From: James Kass (firstname.lastname@example.org)
Date: Mon May 24 2004 - 11:22:41 CDT
John Hudson wrote,
> > Also, I'm having trouble understanding why Semitic scholars wouldn't
> > relish the ability to display modern and palaeo-Hebrew side-by-side
> > in the same plain text document.
> Because they want to search documents in the
> Hebrew *language* using Hebrew characters in
> search strings?
> Because they don't want to guess
> in what script variant an online corpus is encoded
> when doing searches?
Guessing's not their job. It's up to a sophisticated search
engine to find what users seek. Some of us have tried to
dispel some of these fears by pointing out possible solutions.
Do we allow current technology, such as present search engine
constraints, to dictate what we encode? Or is search engine
technology beyond the scope of a plain text encoding standard?
Font and rendering technologies had to catch up with the
standard, as you know -- the idea that "complex scripts"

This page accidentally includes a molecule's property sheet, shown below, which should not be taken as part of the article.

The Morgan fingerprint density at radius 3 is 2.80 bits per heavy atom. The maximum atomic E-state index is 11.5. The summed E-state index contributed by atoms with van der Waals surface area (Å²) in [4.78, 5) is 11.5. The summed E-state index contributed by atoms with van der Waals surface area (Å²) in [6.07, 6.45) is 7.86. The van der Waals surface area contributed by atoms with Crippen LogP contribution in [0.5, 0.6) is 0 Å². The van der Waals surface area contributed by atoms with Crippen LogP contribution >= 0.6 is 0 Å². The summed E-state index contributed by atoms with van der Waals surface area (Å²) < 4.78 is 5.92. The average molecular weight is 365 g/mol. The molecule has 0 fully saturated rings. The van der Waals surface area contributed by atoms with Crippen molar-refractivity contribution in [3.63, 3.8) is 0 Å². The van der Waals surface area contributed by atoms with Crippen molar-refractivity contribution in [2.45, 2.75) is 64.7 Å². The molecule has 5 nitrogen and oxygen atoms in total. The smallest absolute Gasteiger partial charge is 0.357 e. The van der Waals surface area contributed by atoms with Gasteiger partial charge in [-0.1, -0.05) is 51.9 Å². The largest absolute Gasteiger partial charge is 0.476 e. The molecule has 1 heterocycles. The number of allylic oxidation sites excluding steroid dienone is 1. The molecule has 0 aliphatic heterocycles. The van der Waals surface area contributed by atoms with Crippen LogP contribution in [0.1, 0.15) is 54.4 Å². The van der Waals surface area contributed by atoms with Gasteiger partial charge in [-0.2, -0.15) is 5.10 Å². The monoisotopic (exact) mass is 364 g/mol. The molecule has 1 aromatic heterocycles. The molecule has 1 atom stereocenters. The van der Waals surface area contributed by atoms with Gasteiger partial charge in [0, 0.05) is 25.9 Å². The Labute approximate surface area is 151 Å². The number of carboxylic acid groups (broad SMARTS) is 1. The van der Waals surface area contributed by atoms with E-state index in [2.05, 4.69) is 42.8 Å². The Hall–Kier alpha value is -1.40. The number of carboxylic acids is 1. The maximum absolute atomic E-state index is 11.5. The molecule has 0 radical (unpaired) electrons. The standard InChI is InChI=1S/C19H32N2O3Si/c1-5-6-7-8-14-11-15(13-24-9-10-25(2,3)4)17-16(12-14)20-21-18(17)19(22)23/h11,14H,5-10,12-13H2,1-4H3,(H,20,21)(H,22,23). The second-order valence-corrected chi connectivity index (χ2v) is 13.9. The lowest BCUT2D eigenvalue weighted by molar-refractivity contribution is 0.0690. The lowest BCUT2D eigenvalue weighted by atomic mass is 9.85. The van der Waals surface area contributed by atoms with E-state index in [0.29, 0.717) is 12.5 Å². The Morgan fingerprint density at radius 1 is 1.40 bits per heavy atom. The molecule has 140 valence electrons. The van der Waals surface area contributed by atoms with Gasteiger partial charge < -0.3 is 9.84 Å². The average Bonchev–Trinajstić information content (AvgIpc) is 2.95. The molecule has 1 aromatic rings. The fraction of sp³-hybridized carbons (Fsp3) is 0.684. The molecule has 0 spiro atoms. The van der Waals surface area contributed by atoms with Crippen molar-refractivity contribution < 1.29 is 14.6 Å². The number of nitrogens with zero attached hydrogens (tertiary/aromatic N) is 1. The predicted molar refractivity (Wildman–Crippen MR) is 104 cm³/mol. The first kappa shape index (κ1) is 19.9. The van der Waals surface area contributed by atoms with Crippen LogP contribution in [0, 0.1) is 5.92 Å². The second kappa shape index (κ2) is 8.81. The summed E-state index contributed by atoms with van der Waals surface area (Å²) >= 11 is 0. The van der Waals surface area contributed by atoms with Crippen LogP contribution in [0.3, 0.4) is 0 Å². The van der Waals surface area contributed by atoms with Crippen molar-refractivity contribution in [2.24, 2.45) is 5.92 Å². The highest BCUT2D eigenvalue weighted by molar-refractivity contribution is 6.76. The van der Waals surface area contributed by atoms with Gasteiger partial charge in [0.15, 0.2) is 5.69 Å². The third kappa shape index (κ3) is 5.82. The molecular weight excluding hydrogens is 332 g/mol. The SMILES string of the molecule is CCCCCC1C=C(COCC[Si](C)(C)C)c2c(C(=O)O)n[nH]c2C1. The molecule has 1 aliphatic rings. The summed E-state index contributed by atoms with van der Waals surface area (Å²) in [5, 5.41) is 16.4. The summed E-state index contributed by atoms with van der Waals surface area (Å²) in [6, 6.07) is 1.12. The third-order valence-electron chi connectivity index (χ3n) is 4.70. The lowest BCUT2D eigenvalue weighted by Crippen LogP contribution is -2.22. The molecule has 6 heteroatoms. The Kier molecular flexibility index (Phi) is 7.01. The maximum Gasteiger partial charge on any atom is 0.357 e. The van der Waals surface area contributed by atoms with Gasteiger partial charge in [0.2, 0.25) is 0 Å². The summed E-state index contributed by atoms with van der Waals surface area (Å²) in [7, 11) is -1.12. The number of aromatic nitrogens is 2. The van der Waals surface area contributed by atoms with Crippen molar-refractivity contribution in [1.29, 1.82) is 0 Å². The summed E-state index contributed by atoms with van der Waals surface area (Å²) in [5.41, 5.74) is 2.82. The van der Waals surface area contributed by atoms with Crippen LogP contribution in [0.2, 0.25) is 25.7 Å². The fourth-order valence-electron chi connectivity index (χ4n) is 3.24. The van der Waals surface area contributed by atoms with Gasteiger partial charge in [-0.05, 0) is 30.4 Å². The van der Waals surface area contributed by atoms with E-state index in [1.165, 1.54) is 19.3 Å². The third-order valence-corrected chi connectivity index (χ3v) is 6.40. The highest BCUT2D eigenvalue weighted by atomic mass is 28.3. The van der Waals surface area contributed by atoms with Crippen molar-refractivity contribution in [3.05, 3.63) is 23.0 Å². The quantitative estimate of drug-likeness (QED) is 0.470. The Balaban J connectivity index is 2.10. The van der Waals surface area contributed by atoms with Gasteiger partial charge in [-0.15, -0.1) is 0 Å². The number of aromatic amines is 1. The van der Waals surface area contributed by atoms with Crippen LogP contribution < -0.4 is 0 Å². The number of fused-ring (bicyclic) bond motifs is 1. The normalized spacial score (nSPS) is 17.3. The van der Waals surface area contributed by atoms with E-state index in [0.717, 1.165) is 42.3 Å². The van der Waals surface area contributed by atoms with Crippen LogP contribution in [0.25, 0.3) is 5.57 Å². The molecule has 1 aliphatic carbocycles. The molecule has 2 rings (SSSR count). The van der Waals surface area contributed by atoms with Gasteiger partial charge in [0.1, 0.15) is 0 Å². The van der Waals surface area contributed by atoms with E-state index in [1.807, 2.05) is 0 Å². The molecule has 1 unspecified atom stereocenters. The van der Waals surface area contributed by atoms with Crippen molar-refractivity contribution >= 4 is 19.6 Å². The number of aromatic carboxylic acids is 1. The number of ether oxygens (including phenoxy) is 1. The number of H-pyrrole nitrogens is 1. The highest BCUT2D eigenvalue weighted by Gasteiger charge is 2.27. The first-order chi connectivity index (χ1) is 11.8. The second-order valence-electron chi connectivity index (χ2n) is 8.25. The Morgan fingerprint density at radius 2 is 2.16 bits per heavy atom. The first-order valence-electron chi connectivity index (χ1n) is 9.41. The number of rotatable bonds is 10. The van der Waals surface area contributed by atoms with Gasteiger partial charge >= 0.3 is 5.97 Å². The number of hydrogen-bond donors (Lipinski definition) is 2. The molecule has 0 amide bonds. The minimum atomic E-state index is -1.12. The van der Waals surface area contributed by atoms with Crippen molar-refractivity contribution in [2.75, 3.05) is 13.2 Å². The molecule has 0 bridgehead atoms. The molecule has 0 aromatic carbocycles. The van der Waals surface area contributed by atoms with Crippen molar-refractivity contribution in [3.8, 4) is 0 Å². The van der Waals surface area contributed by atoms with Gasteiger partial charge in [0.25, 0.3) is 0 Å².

couldn't even be *displayed* didn't stop them from being
encoded as complex scripts in the standard.
Can a Sanskrit scholar find Sanskrit text on-line if the search
string uses Devanagari characters and the on-line text is in
a different script? Should the Indic scripts have been unified
for this reason?
> Because plain-text distinction
> of script variant text in the same language is just
> about the least important thing in their work?
Because they've never had the ability to do this in the past?
> Because they have yet to see a good argument for
> why anyone would need to make such a distinction?
Because it's there? If Sir Edmund Hillary (hope the name's spelled
right) had awaited some kind of an epiphany revealing a better
reason, would he have ever made it to the top?
You've asked some good questions here. It's hoped that my answers
aren't just sententious.
This archive was generated by hypermail 2.1.5 : Mon May 24 2004 - 11:23:21 CDT